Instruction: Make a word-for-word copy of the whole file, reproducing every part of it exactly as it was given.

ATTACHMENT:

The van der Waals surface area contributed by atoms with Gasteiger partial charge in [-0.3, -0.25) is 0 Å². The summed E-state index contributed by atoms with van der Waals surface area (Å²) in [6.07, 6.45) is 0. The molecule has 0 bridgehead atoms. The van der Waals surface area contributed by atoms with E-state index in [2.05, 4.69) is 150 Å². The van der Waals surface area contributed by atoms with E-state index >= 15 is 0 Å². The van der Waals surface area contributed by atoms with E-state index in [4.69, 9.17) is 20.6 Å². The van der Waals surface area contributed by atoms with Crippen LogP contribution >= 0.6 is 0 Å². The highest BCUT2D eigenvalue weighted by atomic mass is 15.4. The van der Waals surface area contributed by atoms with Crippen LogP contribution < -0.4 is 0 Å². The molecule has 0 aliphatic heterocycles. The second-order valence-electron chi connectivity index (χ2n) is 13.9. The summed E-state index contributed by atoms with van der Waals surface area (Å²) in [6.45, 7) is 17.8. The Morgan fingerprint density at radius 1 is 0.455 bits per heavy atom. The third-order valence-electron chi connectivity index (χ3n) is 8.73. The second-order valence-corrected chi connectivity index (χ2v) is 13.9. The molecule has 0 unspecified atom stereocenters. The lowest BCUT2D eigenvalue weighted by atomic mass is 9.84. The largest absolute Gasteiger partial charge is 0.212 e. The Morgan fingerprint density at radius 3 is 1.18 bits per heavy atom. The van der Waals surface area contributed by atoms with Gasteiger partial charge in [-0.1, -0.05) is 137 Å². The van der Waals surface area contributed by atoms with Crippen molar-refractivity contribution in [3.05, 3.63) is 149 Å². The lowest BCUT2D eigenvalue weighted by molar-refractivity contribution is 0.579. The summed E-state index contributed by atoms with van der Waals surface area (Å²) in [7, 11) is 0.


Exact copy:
The van der Waals surface area contributed by atoms with Gasteiger partial charge in [-0.3, -0.25) is 0 Å². The summed E-state index contributed by atoms with van der Waals surface area (Å²) in [6.07, 6.45) is 0. The molecule has 0 bridgehead atoms. The van der Waals surface area contributed by atoms with E-state index in [2.05, 4.69) is 150 Å². The van der Waals surface area contributed by atoms with E-state index >= 15 is 0 Å². The van der Waals surface area contributed by atoms with E-state index in [4.69, 9.17) is 20.6 Å². The van der Waals surface area contributed by atoms with Crippen LogP contribution >= 0.6 is 0 Å². The highest BCUT2D eigenvalue weighted by atomic mass is 15.4. The van der Waals surface area contributed by atoms with Crippen LogP contribution < -0.4 is 0 Å². The molecule has 0 aliphatic heterocycles. The second-order valence-electron chi connectivity index (χ2n) is 13.9. The summed E-state index contributed by atoms with van der Waals surface area (Å²) in [6.45, 7) is 17.8. The Morgan fingerprint density at radius 1 is 0.455 bits per heavy atom. The third-order valence-electron chi connectivity index (χ3n) is 8.73. The second-order valence-corrected chi connectivity index (χ2v) is 13.9. The molecule has 0 unspecified atom stereocenters. The lowest BCUT2D eigenvalue weighted by atomic mass is 9.84. The largest absolute Gasteiger partial charge is 0.212 e. The Morgan fingerprint density at radius 3 is 1.18 bits per heavy atom. The van der Waals surface area contributed by atoms with Gasteiger partial charge in [-0.1, -0.05) is 137 Å². The van der Waals surface area contributed by atoms with Crippen molar-refractivity contribution in [3.05, 3.63) is 149 Å². The lowest BCUT2D eigenvalue weighted by molar-refractivity contribution is 0.579. The summed E-state index contributed by atoms with van der Waals surface area (Å²) in [7, 11) is 0.